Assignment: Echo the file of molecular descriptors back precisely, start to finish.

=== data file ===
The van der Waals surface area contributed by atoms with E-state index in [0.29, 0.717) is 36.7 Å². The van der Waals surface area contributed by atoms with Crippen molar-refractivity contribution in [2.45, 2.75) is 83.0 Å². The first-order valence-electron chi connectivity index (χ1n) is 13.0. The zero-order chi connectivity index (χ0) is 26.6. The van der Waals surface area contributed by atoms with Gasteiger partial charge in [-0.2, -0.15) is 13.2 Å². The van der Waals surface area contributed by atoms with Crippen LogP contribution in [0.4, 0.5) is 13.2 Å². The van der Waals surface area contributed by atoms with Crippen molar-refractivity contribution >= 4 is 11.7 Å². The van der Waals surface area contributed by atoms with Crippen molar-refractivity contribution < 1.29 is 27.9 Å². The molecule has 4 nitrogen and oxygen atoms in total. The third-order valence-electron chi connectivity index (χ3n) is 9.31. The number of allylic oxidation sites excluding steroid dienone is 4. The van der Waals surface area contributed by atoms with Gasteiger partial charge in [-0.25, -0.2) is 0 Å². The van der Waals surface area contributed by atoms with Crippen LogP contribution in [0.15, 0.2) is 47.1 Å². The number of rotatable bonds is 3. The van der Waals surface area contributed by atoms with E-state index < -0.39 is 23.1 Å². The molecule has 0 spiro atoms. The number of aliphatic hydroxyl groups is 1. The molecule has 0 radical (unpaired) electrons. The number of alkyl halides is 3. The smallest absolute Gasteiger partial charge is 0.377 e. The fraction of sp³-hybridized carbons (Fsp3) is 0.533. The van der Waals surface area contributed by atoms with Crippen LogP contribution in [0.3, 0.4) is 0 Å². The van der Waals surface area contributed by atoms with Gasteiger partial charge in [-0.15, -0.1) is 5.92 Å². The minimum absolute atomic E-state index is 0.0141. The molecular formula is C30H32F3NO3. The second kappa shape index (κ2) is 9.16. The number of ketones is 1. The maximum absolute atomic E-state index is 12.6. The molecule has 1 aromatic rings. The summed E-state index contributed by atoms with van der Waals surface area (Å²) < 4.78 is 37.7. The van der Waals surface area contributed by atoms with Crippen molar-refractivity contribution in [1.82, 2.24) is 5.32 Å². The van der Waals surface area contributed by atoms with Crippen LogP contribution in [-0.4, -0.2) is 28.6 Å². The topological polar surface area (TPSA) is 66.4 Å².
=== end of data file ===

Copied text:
The van der Waals surface area contributed by atoms with E-state index in [0.29, 0.717) is 36.7 Å². The van der Waals surface area contributed by atoms with Crippen molar-refractivity contribution in [2.45, 2.75) is 83.0 Å². The first-order valence-electron chi connectivity index (χ1n) is 13.0. The zero-order chi connectivity index (χ0) is 26.6. The van der Waals surface area contributed by atoms with Gasteiger partial charge in [-0.2, -0.15) is 13.2 Å². The van der Waals surface area contributed by atoms with Crippen LogP contribution in [0.4, 0.5) is 13.2 Å². The van der Waals surface area contributed by atoms with Crippen molar-refractivity contribution >= 4 is 11.7 Å². The van der Waals surface area contributed by atoms with Crippen molar-refractivity contribution < 1.29 is 27.9 Å². The molecule has 4 nitrogen and oxygen atoms in total. The third-order valence-electron chi connectivity index (χ3n) is 9.31. The number of allylic oxidation sites excluding steroid dienone is 4. The van der Waals surface area contributed by atoms with Gasteiger partial charge in [-0.25, -0.2) is 0 Å². The van der Waals surface area contributed by atoms with Crippen LogP contribution in [0.15, 0.2) is 47.1 Å². The number of rotatable bonds is 3. The van der Waals surface area contributed by atoms with E-state index < -0.39 is 23.1 Å². The molecule has 0 spiro atoms. The number of aliphatic hydroxyl groups is 1. The molecule has 0 radical (unpaired) electrons. The number of alkyl halides is 3. The smallest absolute Gasteiger partial charge is 0.377 e. The fraction of sp³-hybridized carbons (Fsp3) is 0.533. The van der Waals surface area contributed by atoms with Crippen LogP contribution in [0.3, 0.4) is 0 Å². The van der Waals surface area contributed by atoms with Gasteiger partial charge in [-0.15, -0.1) is 5.92 Å². The minimum absolute atomic E-state index is 0.0141. The molecular formula is C30H32F3NO3. The second kappa shape index (κ2) is 9.16. The number of ketones is 1. The maximum absolute atomic E-state index is 12.6. The molecule has 1 aromatic rings. The summed E-state index contributed by atoms with van der Waals surface area (Å²) < 4.78 is 37.7. The van der Waals surface area contributed by atoms with Crippen molar-refractivity contribution in [1.82, 2.24) is 5.32 Å². The van der Waals surface area contributed by atoms with Crippen LogP contribution in [-0.4, -0.2) is 28.6 Å². The topological polar surface area (TPSA) is 66.4 Å².